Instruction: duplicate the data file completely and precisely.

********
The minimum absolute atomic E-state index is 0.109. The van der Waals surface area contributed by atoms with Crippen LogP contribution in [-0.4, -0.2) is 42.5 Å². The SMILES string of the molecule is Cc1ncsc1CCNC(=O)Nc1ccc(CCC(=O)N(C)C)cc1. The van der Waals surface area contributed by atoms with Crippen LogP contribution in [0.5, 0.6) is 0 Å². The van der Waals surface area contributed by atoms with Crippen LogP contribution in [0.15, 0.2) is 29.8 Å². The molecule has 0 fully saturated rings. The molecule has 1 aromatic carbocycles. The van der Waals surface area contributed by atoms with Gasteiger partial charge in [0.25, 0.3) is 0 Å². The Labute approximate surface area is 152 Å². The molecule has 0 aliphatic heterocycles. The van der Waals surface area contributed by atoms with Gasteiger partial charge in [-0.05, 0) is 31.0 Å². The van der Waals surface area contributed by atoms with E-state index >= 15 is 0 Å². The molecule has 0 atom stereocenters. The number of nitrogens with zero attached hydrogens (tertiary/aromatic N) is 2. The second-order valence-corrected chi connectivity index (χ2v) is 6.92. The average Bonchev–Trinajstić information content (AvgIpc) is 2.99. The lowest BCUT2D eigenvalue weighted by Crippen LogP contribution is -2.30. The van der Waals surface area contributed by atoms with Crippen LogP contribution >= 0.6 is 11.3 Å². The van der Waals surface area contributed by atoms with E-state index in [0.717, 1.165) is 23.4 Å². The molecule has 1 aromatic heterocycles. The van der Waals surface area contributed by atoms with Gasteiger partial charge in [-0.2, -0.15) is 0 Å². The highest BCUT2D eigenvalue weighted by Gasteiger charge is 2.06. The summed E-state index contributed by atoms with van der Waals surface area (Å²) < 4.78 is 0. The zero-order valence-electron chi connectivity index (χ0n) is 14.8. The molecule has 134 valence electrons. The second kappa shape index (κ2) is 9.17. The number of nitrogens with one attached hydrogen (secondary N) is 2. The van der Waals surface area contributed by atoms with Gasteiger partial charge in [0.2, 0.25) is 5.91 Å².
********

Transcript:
The minimum absolute atomic E-state index is 0.109. The van der Waals surface area contributed by atoms with Crippen LogP contribution in [-0.4, -0.2) is 42.5 Å². The SMILES string of the molecule is Cc1ncsc1CCNC(=O)Nc1ccc(CCC(=O)N(C)C)cc1. The van der Waals surface area contributed by atoms with Crippen LogP contribution in [0.5, 0.6) is 0 Å². The van der Waals surface area contributed by atoms with Crippen LogP contribution in [0.15, 0.2) is 29.8 Å². The molecule has 0 fully saturated rings. The molecule has 1 aromatic carbocycles. The van der Waals surface area contributed by atoms with Gasteiger partial charge in [0.25, 0.3) is 0 Å². The Labute approximate surface area is 152 Å². The molecule has 0 aliphatic heterocycles. The van der Waals surface area contributed by atoms with Gasteiger partial charge in [-0.05, 0) is 31.0 Å². The van der Waals surface area contributed by atoms with E-state index >= 15 is 0 Å². The molecule has 0 atom stereocenters. The number of nitrogens with zero attached hydrogens (tertiary/aromatic N) is 2. The second-order valence-corrected chi connectivity index (χ2v) is 6.92. The average Bonchev–Trinajstić information content (AvgIpc) is 2.99. The lowest BCUT2D eigenvalue weighted by Crippen LogP contribution is -2.30. The van der Waals surface area contributed by atoms with Crippen LogP contribution >= 0.6 is 11.3 Å². The van der Waals surface area contributed by atoms with E-state index in [0.717, 1.165) is 23.4 Å². The molecule has 1 aromatic heterocycles. The van der Waals surface area contributed by atoms with Gasteiger partial charge in [-0.2, -0.15) is 0 Å². The highest BCUT2D eigenvalue weighted by Gasteiger charge is 2.06. The summed E-state index contributed by atoms with van der Waals surface area (Å²) < 4.78 is 0. The zero-order valence-electron chi connectivity index (χ0n) is 14.8. The molecule has 134 valence electrons. The second kappa shape index (κ2) is 9.17. The number of nitrogens with one attached hydrogen (secondary N) is 2. The van der Waals surface area contributed by atoms with Gasteiger partial charge in [0.2, 0.25) is 5.91 Å².